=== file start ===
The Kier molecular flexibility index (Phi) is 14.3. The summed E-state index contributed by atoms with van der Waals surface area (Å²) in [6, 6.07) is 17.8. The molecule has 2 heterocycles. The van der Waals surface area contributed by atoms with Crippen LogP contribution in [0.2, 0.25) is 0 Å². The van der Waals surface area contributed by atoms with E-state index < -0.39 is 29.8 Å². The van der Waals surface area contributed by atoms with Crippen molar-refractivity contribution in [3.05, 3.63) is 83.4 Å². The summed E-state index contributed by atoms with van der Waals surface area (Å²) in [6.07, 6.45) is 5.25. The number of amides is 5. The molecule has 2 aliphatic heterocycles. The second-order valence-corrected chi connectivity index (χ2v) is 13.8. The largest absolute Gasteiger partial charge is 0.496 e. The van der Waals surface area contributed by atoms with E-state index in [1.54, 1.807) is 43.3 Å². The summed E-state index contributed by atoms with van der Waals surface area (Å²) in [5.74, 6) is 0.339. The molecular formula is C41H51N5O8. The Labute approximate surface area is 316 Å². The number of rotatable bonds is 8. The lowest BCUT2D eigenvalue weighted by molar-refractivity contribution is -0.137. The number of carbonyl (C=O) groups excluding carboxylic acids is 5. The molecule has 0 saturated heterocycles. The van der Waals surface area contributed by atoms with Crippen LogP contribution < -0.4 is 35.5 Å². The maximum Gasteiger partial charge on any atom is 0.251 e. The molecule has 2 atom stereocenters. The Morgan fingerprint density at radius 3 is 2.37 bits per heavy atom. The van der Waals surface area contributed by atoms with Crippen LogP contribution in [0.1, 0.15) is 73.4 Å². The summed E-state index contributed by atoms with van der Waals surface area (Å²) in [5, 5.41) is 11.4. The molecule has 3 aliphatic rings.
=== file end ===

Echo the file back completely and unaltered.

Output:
The Kier molecular flexibility index (Phi) is 14.3. The summed E-state index contributed by atoms with van der Waals surface area (Å²) in [6, 6.07) is 17.8. The molecule has 2 heterocycles. The van der Waals surface area contributed by atoms with Crippen LogP contribution in [0.2, 0.25) is 0 Å². The van der Waals surface area contributed by atoms with E-state index < -0.39 is 29.8 Å². The van der Waals surface area contributed by atoms with Crippen molar-refractivity contribution in [3.05, 3.63) is 83.4 Å². The summed E-state index contributed by atoms with van der Waals surface area (Å²) in [6.07, 6.45) is 5.25. The number of amides is 5. The molecule has 2 aliphatic heterocycles. The second-order valence-corrected chi connectivity index (χ2v) is 13.8. The largest absolute Gasteiger partial charge is 0.496 e. The van der Waals surface area contributed by atoms with E-state index in [1.54, 1.807) is 43.3 Å². The summed E-state index contributed by atoms with van der Waals surface area (Å²) in [5.74, 6) is 0.339. The molecular formula is C41H51N5O8. The Labute approximate surface area is 316 Å². The number of rotatable bonds is 8. The lowest BCUT2D eigenvalue weighted by molar-refractivity contribution is -0.137. The number of carbonyl (C=O) groups excluding carboxylic acids is 5. The molecule has 0 saturated heterocycles. The van der Waals surface area contributed by atoms with Crippen LogP contribution < -0.4 is 35.5 Å². The maximum Gasteiger partial charge on any atom is 0.251 e. The molecule has 2 atom stereocenters. The Morgan fingerprint density at radius 3 is 2.37 bits per heavy atom. The van der Waals surface area contributed by atoms with Crippen LogP contribution in [0.1, 0.15) is 73.4 Å². The summed E-state index contributed by atoms with van der Waals surface area (Å²) in [5, 5.41) is 11.4. The molecule has 3 aliphatic rings.